The majority acknowledged that the Seventh Circuit in George v. Junior Achievement of Cent. Ind., Inc., 2012 BL 225686, 53 EBC 2838 ( 7th Cir. 2012) did hold that Section 510 protects informal complaints but tempers that protection with the requirement that the complaint either ask or answer a question. According to the majority, Sexton's complaint did neither.
The dissent, however, argued that all cases on both sides of the split except the Seventh Circuit case pre-date the Supreme Court's decision in Kasten, a case interpreting the anti-retaliation provision of the Fair Labor Standards Act, but which Judge White argued provides guidance for interpreting anti-retaliation statutes in general.
In Kasten, the high court examined the text of the FLSA to determine the meaning of “filed any complaint” within the anti-retaliation provision of that statute. Not finding a clear answer, the court focused on the functional considerations of the law, including the importance of oral complaints to the legal scheme introduced by the FLSA, to find that such complaints are protected by the statute.
According to the majority in this case, the Kasten case emphasizes the supremacy of the statutory text in interpretation and bolsters the opinion that if the provision is clear then it should be enforced as written.
The dissent, however, finds that Kasten counsels the court to examine the purpose and functions of the law when interpreting an arguably ambiguous provision. In this case, the dissent would have found that an informal internal complaint was protected by the statute and that the employee couldn't be fired in retaliation for making such a complaint.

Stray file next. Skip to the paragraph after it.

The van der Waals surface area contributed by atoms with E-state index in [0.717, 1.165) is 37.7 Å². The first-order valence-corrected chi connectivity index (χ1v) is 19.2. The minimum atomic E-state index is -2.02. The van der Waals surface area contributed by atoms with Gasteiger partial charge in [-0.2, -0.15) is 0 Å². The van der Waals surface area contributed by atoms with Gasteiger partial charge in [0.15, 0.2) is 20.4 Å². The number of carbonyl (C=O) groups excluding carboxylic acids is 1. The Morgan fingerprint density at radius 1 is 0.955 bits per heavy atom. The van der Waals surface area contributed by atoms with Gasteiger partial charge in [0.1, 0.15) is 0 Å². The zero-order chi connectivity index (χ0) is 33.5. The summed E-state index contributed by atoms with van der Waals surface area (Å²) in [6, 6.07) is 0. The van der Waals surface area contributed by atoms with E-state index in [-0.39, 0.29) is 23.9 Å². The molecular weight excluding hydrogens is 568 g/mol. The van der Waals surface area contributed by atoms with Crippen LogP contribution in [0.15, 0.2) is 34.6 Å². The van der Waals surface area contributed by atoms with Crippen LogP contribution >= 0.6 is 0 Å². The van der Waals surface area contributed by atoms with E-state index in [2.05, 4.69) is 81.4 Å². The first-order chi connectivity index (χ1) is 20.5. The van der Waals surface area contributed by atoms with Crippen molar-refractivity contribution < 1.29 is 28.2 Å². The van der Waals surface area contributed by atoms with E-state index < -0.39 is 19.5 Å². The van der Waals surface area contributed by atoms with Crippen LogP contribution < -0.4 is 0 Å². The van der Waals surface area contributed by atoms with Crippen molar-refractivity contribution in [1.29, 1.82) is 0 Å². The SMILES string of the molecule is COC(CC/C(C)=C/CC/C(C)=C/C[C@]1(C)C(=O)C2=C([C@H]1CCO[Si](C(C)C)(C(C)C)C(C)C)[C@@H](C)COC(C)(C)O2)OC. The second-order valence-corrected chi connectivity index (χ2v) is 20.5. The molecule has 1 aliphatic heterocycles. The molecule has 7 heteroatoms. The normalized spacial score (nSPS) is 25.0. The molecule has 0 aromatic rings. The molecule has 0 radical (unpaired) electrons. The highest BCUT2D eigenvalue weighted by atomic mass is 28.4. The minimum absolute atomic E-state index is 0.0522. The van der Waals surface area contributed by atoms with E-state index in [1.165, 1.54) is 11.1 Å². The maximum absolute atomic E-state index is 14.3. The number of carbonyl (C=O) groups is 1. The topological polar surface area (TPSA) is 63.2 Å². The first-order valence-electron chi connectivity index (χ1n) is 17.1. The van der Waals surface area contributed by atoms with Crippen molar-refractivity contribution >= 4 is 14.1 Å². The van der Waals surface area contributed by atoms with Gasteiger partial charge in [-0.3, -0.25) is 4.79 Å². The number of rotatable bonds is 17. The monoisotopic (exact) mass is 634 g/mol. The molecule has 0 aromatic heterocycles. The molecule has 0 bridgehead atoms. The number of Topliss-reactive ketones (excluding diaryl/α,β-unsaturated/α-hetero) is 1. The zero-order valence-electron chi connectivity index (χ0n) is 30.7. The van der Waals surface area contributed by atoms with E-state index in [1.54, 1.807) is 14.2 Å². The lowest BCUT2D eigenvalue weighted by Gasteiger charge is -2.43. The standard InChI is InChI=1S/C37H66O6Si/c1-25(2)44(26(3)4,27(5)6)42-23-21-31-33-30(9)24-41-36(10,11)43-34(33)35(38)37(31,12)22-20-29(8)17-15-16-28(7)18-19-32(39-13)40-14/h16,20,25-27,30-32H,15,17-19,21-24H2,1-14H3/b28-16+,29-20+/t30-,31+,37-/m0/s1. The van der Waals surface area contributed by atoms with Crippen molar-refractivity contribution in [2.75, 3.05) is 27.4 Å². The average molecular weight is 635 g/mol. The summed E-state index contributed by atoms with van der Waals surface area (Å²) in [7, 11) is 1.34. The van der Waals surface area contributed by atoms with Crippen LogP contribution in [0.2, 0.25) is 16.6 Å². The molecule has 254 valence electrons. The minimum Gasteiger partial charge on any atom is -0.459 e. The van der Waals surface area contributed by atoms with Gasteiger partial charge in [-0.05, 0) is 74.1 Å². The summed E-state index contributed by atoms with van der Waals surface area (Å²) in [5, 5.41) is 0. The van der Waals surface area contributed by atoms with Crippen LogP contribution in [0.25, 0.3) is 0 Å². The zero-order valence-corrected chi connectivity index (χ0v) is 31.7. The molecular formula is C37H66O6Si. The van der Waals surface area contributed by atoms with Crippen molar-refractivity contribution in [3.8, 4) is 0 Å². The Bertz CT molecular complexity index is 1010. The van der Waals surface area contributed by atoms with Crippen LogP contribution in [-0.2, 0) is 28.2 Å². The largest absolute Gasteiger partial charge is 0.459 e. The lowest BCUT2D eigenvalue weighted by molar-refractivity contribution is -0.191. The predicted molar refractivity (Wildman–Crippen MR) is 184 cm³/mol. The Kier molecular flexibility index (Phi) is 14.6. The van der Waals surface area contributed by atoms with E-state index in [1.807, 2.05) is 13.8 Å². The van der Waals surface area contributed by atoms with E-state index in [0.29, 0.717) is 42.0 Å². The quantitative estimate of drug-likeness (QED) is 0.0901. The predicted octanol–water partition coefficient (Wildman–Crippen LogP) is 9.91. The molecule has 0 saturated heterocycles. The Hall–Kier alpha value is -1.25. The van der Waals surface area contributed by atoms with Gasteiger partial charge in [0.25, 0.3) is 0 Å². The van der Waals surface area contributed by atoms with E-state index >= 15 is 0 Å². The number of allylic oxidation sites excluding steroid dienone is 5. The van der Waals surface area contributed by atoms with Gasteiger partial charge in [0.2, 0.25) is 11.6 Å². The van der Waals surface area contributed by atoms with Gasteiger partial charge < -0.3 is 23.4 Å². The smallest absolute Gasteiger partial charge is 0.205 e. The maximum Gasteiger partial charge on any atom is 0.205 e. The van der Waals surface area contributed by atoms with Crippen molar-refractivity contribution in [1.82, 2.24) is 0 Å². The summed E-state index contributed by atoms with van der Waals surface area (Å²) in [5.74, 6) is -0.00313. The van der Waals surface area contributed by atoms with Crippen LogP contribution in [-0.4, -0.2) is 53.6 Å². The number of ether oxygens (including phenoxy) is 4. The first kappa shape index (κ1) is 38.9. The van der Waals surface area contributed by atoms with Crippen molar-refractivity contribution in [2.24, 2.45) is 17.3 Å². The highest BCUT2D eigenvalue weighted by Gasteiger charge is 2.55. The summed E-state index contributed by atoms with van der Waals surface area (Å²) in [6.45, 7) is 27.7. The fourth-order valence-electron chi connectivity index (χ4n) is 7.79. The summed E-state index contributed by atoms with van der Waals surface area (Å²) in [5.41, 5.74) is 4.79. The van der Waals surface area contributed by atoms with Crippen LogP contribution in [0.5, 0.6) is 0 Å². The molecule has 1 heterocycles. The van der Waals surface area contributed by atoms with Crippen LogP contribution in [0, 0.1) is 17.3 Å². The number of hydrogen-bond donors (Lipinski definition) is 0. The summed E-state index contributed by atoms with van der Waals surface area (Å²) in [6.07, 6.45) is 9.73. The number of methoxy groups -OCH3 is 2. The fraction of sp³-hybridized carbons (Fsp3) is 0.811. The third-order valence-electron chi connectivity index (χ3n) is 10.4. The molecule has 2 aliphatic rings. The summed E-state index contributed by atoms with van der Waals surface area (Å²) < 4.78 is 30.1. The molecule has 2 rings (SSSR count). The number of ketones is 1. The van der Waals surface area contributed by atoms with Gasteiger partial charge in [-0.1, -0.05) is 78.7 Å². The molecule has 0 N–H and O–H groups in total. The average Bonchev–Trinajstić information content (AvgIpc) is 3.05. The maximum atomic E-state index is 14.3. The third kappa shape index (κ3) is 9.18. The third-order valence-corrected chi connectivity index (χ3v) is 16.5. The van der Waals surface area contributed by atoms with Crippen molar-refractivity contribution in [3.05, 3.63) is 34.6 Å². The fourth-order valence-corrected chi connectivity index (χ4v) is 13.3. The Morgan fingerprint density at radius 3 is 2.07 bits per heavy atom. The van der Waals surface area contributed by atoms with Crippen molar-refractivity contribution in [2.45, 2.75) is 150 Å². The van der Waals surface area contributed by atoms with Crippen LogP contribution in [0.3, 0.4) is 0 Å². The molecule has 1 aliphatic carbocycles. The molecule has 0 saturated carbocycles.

At issue in the instant case was whether Section 510 unambiguously required a formal proceeding or inquiry for a complaint about ERISA violations to be protected activity.
In affirming the district court, the majority relies heavily on what it refers to as the two types of anti-retaliation clauses present in federal law.
The first the court refers to it as an “opposition” clause and protects individuals who in any way oppose violations of the law. The court cites the Consumer Financial Protection Act, Fair Labor Standards Act and Title VII of the Civil Rights Act of 1964 as statutes that contain such a clause.
The second type of anti-retaliation clause is referred to by the court as a “participation” clause and requires that the protected individual be participating in a proceeding or hearing in order to garner the protection of the statute. Examples of such statutes include the Affordable Care Act, Family and Medical Leave Act and the Americans with Disabilities Act.
The court found that ERISA's anti-retaliation protection consisted of only the second type of clause and required a proceeding or hearing in order to be effective.
In the instant case, the court found that the employee's e-mail didn't come about as a result of an inquiry or proceeding and thus wasn't protected activity under the statute.
Judge David W. McKeague joined the opinion of the court.
Pfeifer of Isackson, Wallace & Pfeifer PC in Alpena, Mich. represented Sexton.
Steven Joel Fishman, David Allen Malinowski and Donald H. Scharg of Bodman PLC in Troy Mich., represented Panel Processing Inc.
Stephen A. Silverman of the U.S. Department of Labor in Washington represented the secretary of labor.
To contact the reporter on this story: Matthew Loughran in Washington at firstname.lastname@example.org
To contact the editor responsible for this story: Sue Doyle at email@example.com
Notify me when updates are available (No standing order will be created).
Put me on standing order
Notify me when new releases are available (no standing order will be created)